PTSD counseling available on Navajo Nation

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FARMINGTON, N.M. (AP) – Members of the Navajo Nation should have an easier time getting treated for post-traumatic stress disorder under a new agreement to place social workers on tribal land.

The Navajo Area Indian Health Service and the Northern Arizona Veterans Affairs Health Care System recently agreed to locate social workers in the Fort Defiance Hospital and the Chinle Veterans Center.

Though both facilities are in Arizona, their services likely will be available to any Navajo veteran who needs help, IHS spokeswoman Jenny Notah said.

About 40 percent of all combat veterans, or an estimated 25 million U.S. soldiers, experience PTSD, which causes nightmares, flashbacks and exaggerated startle responses.

George Lawson, a licensed clinical social worker and member of the Veterans Affairs PTSD Outreach Team who is based at the Fort Defiance Hospital, said he serves about 20 clients per week, including veterans of World War II and the Korean, Vietnam and Persian Gulf wars.

Lawson said he did not know how many American Indian veterans are suffering from PTSD, but he thinks the problem is substantial.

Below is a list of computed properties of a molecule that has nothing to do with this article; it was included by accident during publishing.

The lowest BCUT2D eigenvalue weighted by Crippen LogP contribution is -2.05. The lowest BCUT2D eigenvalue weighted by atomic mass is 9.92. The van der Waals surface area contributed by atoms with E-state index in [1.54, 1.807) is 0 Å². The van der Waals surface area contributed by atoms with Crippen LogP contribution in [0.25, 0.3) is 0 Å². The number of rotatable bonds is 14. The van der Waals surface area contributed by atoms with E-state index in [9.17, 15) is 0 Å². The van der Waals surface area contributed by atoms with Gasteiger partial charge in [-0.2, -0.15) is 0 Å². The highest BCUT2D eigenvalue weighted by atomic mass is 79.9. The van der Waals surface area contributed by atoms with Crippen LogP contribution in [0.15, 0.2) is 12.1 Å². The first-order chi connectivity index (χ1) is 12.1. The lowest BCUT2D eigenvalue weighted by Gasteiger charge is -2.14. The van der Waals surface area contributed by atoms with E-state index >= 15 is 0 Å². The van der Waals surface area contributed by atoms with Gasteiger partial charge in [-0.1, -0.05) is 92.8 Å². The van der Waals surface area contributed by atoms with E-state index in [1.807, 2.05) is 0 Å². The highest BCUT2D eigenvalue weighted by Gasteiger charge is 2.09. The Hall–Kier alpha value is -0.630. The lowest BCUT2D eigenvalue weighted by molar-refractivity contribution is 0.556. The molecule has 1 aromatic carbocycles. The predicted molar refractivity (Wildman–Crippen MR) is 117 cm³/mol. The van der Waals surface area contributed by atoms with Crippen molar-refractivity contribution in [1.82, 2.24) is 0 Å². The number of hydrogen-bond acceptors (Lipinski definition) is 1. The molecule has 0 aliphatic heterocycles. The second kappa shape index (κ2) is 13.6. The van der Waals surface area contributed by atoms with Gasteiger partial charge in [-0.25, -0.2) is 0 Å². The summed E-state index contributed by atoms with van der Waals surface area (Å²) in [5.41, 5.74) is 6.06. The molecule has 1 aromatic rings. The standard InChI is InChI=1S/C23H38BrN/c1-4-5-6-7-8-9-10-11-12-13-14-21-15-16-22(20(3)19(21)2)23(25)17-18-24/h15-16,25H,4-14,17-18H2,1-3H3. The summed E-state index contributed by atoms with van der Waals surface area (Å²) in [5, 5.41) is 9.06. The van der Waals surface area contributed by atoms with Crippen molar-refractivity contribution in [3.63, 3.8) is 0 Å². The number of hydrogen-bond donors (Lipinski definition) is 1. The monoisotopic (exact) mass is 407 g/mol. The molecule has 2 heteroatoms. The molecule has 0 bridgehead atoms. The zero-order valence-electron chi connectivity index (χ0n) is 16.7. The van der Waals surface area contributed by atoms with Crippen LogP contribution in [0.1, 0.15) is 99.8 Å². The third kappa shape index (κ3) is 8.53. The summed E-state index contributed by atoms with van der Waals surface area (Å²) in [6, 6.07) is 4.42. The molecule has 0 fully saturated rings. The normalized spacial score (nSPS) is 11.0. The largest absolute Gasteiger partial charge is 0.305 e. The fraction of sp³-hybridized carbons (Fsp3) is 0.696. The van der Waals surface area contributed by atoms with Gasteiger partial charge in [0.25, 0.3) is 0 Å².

“Tapping the numbers is difficult,” he said. “That’s part of why we’re here. We know the numbers are here, we just don’t know how great they are.”

The health care agreement, spearheaded by the Northern Arizona VA Health Care Center, came on the heels of a federal Veterans Affairs grant, spokeswoman Ame Callahan said.

The grant allows VA employees based in the Prescott, Ariz. area to provide counseling and services in the remote locations on tribal land.

“We wanted to take services to them instead of them having to travel a long way to us,”

Callahan said.

The agreement calls for the IHS to provide office space for the social workers. The counselors will work within existing facilities.

The two social workers will also help tribal members enroll with Veterans Affairs, get access to other health care options, counsel them on benefits and help them apply for disability benefits.

The Northern Arizona VA Health Care System also has plans to expand services to the Hopi Nation, Callahan said.

“Anyone can walk in as long as they’re veterans,” Callahan said. “We also have family members participate. We want to get the younger folks who just came back from the war, and the elders who can say they’ve been through it. We want people to feel safe talking about it.”

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